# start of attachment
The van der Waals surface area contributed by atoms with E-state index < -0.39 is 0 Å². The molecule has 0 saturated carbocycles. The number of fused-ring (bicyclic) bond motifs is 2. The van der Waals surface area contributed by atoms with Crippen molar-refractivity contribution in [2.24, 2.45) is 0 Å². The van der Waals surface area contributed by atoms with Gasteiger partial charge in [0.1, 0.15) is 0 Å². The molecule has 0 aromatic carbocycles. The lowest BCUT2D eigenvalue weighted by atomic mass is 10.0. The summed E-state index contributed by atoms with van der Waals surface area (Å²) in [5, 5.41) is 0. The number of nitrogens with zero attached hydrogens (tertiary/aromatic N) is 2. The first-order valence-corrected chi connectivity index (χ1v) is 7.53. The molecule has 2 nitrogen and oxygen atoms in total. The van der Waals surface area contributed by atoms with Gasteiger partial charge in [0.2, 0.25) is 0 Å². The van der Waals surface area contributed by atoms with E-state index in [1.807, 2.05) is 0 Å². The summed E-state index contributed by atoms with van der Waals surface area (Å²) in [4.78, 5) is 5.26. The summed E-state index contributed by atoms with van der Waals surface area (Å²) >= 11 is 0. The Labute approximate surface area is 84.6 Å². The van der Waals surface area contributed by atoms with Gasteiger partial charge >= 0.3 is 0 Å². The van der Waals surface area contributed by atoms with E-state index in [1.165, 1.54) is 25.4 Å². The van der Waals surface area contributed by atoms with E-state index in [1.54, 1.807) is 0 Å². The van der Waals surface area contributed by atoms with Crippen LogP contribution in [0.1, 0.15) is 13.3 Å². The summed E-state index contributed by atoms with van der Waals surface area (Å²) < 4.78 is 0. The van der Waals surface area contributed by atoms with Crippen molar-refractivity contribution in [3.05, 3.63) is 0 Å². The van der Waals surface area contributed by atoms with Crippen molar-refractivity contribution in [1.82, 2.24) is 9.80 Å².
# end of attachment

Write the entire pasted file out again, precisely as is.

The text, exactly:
The van der Waals surface area contributed by atoms with E-state index < -0.39 is 0 Å². The molecule has 0 saturated carbocycles. The number of fused-ring (bicyclic) bond motifs is 2. The van der Waals surface area contributed by atoms with Crippen molar-refractivity contribution in [2.24, 2.45) is 0 Å². The van der Waals surface area contributed by atoms with Gasteiger partial charge in [0.1, 0.15) is 0 Å². The molecule has 0 aromatic carbocycles. The lowest BCUT2D eigenvalue weighted by atomic mass is 10.0. The summed E-state index contributed by atoms with van der Waals surface area (Å²) in [5, 5.41) is 0. The number of nitrogens with zero attached hydrogens (tertiary/aromatic N) is 2. The first-order valence-corrected chi connectivity index (χ1v) is 7.53. The molecule has 2 nitrogen and oxygen atoms in total. The van der Waals surface area contributed by atoms with Gasteiger partial charge in [0.2, 0.25) is 0 Å². The van der Waals surface area contributed by atoms with E-state index in [1.807, 2.05) is 0 Å². The summed E-state index contributed by atoms with van der Waals surface area (Å²) in [4.78, 5) is 5.26. The summed E-state index contributed by atoms with van der Waals surface area (Å²) >= 11 is 0. The Labute approximate surface area is 84.6 Å². The van der Waals surface area contributed by atoms with Gasteiger partial charge >= 0.3 is 0 Å². The van der Waals surface area contributed by atoms with E-state index in [1.165, 1.54) is 25.4 Å². The van der Waals surface area contributed by atoms with E-state index in [1.54, 1.807) is 0 Å². The van der Waals surface area contributed by atoms with Crippen LogP contribution in [0.1, 0.15) is 13.3 Å². The summed E-state index contributed by atoms with van der Waals surface area (Å²) < 4.78 is 0. The van der Waals surface area contributed by atoms with Crippen molar-refractivity contribution in [3.05, 3.63) is 0 Å². The van der Waals surface area contributed by atoms with Crippen molar-refractivity contribution in [1.82, 2.24) is 9.80 Å².